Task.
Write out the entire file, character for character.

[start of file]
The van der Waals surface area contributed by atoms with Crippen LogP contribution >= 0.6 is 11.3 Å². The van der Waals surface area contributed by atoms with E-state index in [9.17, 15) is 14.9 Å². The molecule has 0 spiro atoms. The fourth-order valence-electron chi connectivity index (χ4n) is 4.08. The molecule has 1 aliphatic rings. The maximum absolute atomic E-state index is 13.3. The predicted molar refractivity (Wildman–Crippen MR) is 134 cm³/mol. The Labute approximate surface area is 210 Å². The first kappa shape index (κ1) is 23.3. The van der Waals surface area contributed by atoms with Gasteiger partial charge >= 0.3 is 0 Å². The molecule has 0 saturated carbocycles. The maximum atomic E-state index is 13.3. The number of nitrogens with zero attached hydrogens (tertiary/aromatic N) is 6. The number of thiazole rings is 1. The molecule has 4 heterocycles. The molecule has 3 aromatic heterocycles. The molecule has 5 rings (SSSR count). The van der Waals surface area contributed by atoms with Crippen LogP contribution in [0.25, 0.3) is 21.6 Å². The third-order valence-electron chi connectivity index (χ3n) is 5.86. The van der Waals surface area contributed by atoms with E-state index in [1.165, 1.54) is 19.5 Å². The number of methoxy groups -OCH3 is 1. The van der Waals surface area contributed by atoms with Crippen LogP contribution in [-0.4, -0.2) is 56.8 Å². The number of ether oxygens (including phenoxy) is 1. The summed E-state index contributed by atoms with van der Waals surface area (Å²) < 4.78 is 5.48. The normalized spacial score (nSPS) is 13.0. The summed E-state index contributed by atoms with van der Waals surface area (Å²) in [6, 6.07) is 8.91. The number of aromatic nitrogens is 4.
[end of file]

The van der Waals surface area contributed by atoms with Crippen LogP contribution >= 0.6 is 11.3 Å². The van der Waals surface area contributed by atoms with E-state index in [9.17, 15) is 14.9 Å². The molecule has 0 spiro atoms. The fourth-order valence-electron chi connectivity index (χ4n) is 4.08. The molecule has 1 aliphatic rings. The maximum absolute atomic E-state index is 13.3. The predicted molar refractivity (Wildman–Crippen MR) is 134 cm³/mol. The Labute approximate surface area is 210 Å². The first kappa shape index (κ1) is 23.3. The van der Waals surface area contributed by atoms with Gasteiger partial charge >= 0.3 is 0 Å². The molecule has 0 saturated carbocycles. The maximum atomic E-state index is 13.3. The number of nitrogens with zero attached hydrogens (tertiary/aromatic N) is 6. The number of thiazole rings is 1. The molecule has 4 heterocycles. The molecule has 3 aromatic heterocycles. The molecule has 5 rings (SSSR count). The van der Waals surface area contributed by atoms with Crippen LogP contribution in [0.25, 0.3) is 21.6 Å². The third-order valence-electron chi connectivity index (χ3n) is 5.86. The van der Waals surface area contributed by atoms with E-state index in [1.165, 1.54) is 19.5 Å². The number of methoxy groups -OCH3 is 1. The van der Waals surface area contributed by atoms with Crippen LogP contribution in [-0.4, -0.2) is 56.8 Å². The number of ether oxygens (including phenoxy) is 1. The summed E-state index contributed by atoms with van der Waals surface area (Å²) < 4.78 is 5.48. The normalized spacial score (nSPS) is 13.0. The summed E-state index contributed by atoms with van der Waals surface area (Å²) in [6, 6.07) is 8.91. The number of aromatic nitrogens is 4.